In the play The Importance of Being Earnest, by Oscar Wilde, how does the writer use satire to convey a message? I need examples of part of the story where the writer uses satire to get a point...

In the play The Importance of Being Earnest, by Oscar Wilde, how does the writer use satire to convey a message? 

I need examples of part of the story where the writer uses satire to get a point across.

Asked on by jonnychewy

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tinicraw | High School Teacher | (Level 1) Educator Emeritus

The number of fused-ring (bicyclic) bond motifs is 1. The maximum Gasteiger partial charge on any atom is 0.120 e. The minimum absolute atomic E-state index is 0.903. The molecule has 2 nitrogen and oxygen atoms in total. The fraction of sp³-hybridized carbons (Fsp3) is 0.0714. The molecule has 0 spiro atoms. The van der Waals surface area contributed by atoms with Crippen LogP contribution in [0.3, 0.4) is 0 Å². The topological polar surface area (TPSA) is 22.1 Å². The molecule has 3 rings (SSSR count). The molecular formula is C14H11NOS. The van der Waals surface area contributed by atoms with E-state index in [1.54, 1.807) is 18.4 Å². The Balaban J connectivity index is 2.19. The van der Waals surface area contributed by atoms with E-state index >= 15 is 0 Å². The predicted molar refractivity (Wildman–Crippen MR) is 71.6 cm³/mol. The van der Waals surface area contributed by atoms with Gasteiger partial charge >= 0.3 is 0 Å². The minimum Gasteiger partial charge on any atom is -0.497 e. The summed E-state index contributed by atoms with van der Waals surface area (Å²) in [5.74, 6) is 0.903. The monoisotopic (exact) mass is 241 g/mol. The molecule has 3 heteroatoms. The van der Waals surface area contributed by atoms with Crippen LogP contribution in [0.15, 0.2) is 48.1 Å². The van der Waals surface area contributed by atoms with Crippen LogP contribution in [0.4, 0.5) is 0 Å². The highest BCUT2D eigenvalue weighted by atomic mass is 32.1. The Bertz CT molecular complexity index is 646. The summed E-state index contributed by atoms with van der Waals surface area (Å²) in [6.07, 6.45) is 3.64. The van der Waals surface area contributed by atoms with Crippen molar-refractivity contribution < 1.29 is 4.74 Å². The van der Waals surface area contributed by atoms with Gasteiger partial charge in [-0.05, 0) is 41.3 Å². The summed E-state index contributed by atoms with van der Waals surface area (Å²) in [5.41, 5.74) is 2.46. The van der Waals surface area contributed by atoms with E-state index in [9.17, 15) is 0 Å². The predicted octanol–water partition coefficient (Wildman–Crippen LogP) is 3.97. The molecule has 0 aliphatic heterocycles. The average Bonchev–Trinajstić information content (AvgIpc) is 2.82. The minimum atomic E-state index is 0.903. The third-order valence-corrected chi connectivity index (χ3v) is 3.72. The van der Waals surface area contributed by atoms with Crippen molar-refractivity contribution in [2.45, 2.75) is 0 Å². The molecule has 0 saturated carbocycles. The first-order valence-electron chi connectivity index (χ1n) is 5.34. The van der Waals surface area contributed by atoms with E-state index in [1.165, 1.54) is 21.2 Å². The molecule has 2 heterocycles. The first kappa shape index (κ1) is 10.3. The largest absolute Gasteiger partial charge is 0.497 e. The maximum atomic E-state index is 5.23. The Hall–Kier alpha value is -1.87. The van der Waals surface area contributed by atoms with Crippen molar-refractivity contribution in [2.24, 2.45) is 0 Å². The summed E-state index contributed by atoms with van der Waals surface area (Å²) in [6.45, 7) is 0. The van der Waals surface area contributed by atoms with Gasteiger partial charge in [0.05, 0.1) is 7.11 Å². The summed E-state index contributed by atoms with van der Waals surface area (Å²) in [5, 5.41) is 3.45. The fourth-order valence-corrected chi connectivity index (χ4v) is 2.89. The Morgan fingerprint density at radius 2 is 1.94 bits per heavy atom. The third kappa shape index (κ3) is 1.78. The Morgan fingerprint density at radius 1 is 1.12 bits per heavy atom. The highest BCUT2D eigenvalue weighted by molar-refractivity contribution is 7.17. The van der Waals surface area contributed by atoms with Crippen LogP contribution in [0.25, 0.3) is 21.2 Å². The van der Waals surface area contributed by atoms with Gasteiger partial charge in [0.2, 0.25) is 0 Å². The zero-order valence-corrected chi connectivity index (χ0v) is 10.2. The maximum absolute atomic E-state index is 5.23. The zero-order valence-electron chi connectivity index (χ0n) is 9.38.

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The definition of satire is closely related to that of another literary device called irony; and sometimes those two cross paths. But satire is when an institution, organization or person is criticized in a sarcastic manner (which is sometimes unexpected and therefore ironic). If we could personify satire it would be the character of Algernon, or Algy. His whole character is sarcastic and critical of everyone and everything that turns out to be quite hilarious. He makes fun of Jack's goal to get married. In Act I, Algy puts down Jack's intent to propose because he said life isn't as exciting after the lady accepts. After Jack's rebuttal, Algy says that divorce was made in heaven! This is a perfect example of satire by poking fun at the institution of marriage along with a quick jab at religion. But the ultimate prank that puts Algy's sarcasm to work is when he plays the role of Jack's made-up brother Earnest. Only, it ironically backfires and Algy himself falls in love with Cecily in the process and proposes! Classic satire and irony at its best!

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